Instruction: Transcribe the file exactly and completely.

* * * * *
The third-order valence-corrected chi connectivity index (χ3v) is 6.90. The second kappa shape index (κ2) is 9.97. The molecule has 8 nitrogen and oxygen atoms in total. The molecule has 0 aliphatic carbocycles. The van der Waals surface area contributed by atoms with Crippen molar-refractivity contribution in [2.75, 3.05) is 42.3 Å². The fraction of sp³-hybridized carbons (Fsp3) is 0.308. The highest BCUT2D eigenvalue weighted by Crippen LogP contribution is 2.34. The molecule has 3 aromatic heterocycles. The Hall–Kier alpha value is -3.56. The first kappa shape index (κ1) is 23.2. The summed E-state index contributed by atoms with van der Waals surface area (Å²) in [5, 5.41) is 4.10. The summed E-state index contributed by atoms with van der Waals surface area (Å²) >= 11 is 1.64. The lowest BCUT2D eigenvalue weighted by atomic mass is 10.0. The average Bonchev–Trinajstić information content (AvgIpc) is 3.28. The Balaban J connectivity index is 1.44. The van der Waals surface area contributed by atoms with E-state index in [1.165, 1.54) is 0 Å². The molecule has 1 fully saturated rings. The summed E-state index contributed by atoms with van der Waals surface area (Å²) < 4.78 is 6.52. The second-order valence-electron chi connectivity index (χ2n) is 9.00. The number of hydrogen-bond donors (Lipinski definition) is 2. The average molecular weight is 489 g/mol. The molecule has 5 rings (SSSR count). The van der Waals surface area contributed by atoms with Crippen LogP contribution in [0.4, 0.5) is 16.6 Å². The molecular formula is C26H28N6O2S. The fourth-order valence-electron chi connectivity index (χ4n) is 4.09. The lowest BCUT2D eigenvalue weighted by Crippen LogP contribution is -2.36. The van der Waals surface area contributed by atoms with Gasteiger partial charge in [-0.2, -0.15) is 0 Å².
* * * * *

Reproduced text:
The third-order valence-corrected chi connectivity index (χ3v) is 6.90. The second kappa shape index (κ2) is 9.97. The molecule has 8 nitrogen and oxygen atoms in total. The molecule has 0 aliphatic carbocycles. The van der Waals surface area contributed by atoms with Crippen molar-refractivity contribution in [2.75, 3.05) is 42.3 Å². The fraction of sp³-hybridized carbons (Fsp3) is 0.308. The highest BCUT2D eigenvalue weighted by Crippen LogP contribution is 2.34. The molecule has 3 aromatic heterocycles. The Hall–Kier alpha value is -3.56. The first kappa shape index (κ1) is 23.2. The summed E-state index contributed by atoms with van der Waals surface area (Å²) in [5, 5.41) is 4.10. The summed E-state index contributed by atoms with van der Waals surface area (Å²) >= 11 is 1.64. The lowest BCUT2D eigenvalue weighted by atomic mass is 10.0. The average Bonchev–Trinajstić information content (AvgIpc) is 3.28. The Balaban J connectivity index is 1.44. The van der Waals surface area contributed by atoms with E-state index in [1.165, 1.54) is 0 Å². The molecule has 1 fully saturated rings. The summed E-state index contributed by atoms with van der Waals surface area (Å²) < 4.78 is 6.52. The second-order valence-electron chi connectivity index (χ2n) is 9.00. The number of hydrogen-bond donors (Lipinski definition) is 2. The average molecular weight is 489 g/mol. The molecule has 5 rings (SSSR count). The van der Waals surface area contributed by atoms with Crippen LogP contribution in [0.4, 0.5) is 16.6 Å². The molecular formula is C26H28N6O2S. The fourth-order valence-electron chi connectivity index (χ4n) is 4.09. The lowest BCUT2D eigenvalue weighted by Crippen LogP contribution is -2.36. The van der Waals surface area contributed by atoms with Gasteiger partial charge in [-0.2, -0.15) is 0 Å².